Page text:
Business secretary Vince Cable has warned that the carbon price floor, a green levy that hits energy-intensive businesses hardest, is holding back UK exports.
Speaking at a fringe meeting at the Liberal Democrat annual conference in Glasgow yesterday, Cable said the tax is hampering businesses who can’t compete with their counterparts abroad.
“Many of our manufacturing companies and exporters – particularly in areas like steel and cement and others which consume lots of electricity – are struggling against international competition because of the cost of energy.
“They will argue that because we are trying to be green we are imposing costs on them which their competitors don’t have,” Cable said.
He added that while a compensation system existed, hard won by the Liberal Democrats, it was “expensive and it’s a constant battle with the Treasury to make sure it’s topped up”.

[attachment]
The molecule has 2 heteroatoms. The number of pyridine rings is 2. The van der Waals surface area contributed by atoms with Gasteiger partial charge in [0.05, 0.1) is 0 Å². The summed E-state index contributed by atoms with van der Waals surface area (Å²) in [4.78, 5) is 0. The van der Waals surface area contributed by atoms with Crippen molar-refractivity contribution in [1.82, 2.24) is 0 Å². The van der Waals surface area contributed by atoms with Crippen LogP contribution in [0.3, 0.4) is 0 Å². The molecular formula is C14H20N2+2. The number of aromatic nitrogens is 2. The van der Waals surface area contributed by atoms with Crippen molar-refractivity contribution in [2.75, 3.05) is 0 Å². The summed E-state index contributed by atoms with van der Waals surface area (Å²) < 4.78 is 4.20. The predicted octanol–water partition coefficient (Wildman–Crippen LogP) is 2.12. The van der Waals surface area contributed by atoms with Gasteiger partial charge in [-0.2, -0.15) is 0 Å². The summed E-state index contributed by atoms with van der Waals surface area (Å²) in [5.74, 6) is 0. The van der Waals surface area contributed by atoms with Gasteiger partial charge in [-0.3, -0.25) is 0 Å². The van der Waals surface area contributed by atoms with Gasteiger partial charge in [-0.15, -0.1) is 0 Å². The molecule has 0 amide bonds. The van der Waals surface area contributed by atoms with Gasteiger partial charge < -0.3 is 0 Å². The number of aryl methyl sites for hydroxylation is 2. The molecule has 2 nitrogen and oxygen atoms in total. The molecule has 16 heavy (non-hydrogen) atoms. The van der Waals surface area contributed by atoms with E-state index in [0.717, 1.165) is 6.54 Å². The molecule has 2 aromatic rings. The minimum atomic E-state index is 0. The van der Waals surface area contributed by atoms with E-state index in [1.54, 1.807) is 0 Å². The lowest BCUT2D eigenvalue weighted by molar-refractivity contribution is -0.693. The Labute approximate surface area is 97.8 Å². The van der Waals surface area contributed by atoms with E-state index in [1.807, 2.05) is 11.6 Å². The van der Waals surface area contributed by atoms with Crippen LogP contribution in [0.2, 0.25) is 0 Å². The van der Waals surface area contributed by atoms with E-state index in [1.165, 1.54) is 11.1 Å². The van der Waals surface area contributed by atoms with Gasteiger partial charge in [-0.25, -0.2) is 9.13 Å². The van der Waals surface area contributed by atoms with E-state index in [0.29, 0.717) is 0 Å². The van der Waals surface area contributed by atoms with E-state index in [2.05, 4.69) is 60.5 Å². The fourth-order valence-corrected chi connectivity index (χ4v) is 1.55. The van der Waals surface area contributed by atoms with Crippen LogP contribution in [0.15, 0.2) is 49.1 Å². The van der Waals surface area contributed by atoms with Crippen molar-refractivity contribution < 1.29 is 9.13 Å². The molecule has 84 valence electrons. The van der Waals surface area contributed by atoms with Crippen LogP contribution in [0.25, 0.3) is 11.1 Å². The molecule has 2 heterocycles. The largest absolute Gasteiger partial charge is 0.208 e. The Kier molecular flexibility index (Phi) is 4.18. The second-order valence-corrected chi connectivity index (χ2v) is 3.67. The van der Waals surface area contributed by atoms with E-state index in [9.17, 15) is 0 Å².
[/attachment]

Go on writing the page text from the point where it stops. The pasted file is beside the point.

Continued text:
City A.M. understands the business secretary wants to see the compensation scheme, which currently only covers the period to 2016/17, extended, to give businesses more security and the ability to plan for the longer-term.
The criticism will come as no surprise to chancellor George Osborne, who backed the introduction of the carbon price floor, as Cable has been critical of its effect on business.
The Lib Dem business minister also hinted that a business rate cut for small firms was likely to be revealed by Osborne in the Autumn Statement in December, in a bid to incentivise growth.
Today, Cable will announce a new quango for workers’ rights while his leader Nick Clegg will unveil the party’s plan for a garden city railway to connect Cambridge and Oxford. Between three and five settlements will be built along the route, adding up to around 50,000 new homes and each new town will get a railway station.